Chapter

Arthur Griffith and the Great Game

Cóilín Owens

in Before Daybreak

Published by University Press of Florida

Published in print January 2013 | ISBN: 9780813042473
Published online May 2013 | e-ISBN: 9780813051567 | DOI: https://dx.doi.org/10.5744/florida/9780813042473.003.0004
Arthur Griffith and the Great Game

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Chapter 4 offers an examination of the domestic and international political circumstances surrounding the story. These include the contemporary debate over the Wyndham (Land) Act and the Dublin visit of King Edward VII, and Arthur Griffith's radical nationalist critique of the imperial political theater featuring the Gordon Bennett Cup Race and the royal visit in July 1903. Through the figure of the Hungarian Villona, Joyce clearly summons an allegorical reference to the devolutionary strategy of Griffith's Resurrection of Hungary. The relationship of the story to Halford Mackinder's influential essay, “The Pivot of History,” Rudyard Kipling's Kim (1901), and the Englishman Routh's proposal to end the evening with “one great game” connects the action with the Great Game for global dominance.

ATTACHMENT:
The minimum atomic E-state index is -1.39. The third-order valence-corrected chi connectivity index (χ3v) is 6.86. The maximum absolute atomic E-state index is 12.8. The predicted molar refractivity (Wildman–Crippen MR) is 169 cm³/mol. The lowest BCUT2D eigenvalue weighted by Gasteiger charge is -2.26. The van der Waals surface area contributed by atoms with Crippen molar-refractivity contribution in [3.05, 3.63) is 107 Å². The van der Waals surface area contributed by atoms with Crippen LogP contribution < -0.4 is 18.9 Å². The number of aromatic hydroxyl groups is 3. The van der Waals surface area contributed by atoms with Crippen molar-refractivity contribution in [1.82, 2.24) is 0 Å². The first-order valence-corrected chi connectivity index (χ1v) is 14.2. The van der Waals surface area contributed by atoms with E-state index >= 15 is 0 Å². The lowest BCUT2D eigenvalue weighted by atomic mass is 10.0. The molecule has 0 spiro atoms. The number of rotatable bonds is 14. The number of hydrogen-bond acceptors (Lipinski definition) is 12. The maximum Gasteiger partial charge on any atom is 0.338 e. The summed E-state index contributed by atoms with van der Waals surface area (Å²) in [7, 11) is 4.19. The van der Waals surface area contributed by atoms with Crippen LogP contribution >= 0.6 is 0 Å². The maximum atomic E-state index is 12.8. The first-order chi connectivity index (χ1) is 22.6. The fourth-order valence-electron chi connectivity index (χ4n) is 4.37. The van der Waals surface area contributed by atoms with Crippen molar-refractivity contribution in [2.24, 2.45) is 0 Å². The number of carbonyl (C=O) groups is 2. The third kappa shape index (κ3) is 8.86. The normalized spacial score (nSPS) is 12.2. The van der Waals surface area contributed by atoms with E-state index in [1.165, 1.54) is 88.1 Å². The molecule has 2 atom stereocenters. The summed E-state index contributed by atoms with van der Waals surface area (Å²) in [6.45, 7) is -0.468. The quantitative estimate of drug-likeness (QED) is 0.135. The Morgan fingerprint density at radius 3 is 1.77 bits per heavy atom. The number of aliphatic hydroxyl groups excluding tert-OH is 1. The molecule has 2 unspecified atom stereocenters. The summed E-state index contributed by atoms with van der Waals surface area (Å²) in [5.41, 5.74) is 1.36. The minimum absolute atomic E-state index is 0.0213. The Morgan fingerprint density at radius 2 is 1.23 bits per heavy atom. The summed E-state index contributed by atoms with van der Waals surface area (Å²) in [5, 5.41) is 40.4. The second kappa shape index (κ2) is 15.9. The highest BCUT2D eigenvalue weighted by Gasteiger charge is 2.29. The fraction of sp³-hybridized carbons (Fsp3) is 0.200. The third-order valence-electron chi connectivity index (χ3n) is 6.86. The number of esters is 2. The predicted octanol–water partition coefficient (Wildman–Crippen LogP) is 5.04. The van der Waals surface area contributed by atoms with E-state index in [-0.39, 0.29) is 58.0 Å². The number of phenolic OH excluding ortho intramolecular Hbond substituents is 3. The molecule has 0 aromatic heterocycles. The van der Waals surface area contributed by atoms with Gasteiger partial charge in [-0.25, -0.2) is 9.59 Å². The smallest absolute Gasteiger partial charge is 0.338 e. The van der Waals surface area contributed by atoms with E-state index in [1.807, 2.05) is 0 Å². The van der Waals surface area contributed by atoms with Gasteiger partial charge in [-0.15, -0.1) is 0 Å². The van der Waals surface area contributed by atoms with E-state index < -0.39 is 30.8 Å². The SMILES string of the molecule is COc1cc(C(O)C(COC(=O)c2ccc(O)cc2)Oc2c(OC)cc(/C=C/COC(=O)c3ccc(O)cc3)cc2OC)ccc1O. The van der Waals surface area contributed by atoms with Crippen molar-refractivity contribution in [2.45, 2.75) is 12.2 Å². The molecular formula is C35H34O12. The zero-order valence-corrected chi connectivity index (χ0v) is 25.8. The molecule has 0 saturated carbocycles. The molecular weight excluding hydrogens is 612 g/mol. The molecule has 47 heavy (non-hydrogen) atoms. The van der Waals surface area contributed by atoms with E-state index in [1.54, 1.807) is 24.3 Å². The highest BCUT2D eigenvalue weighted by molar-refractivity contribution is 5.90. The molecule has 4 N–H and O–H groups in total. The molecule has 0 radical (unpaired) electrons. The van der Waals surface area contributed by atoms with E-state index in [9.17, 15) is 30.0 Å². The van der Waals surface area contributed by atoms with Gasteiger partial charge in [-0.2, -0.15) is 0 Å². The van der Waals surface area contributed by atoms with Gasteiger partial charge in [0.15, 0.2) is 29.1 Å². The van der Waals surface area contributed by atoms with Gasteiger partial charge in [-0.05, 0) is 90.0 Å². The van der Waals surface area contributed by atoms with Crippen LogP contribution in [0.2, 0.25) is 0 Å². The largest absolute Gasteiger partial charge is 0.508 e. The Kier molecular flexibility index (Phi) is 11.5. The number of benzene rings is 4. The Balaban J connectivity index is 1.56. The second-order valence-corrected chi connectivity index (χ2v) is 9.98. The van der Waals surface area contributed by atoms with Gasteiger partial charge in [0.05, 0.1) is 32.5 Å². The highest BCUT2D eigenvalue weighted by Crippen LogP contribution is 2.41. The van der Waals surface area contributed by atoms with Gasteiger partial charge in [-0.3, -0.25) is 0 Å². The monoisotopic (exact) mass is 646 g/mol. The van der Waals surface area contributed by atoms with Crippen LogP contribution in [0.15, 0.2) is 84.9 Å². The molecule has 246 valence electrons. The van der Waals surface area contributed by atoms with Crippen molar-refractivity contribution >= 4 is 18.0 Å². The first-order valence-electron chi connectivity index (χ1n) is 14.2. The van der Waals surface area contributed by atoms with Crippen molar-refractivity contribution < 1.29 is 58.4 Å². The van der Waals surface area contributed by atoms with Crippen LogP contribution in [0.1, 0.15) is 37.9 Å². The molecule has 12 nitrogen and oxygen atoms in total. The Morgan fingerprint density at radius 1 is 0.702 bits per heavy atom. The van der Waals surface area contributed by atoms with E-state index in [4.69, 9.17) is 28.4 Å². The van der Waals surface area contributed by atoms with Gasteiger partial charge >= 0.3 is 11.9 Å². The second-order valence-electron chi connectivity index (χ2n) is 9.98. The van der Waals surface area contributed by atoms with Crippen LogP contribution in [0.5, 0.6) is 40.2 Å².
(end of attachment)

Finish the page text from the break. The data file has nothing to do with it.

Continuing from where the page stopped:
Keywords: Arthur Griffith; Resurrection of Hungary; Halford Mackinder; the Great Game; the Great Famine; Wyndham Act

Chapter.  19505 words. 

Subjects: Literary Studies (20th Century onwards)

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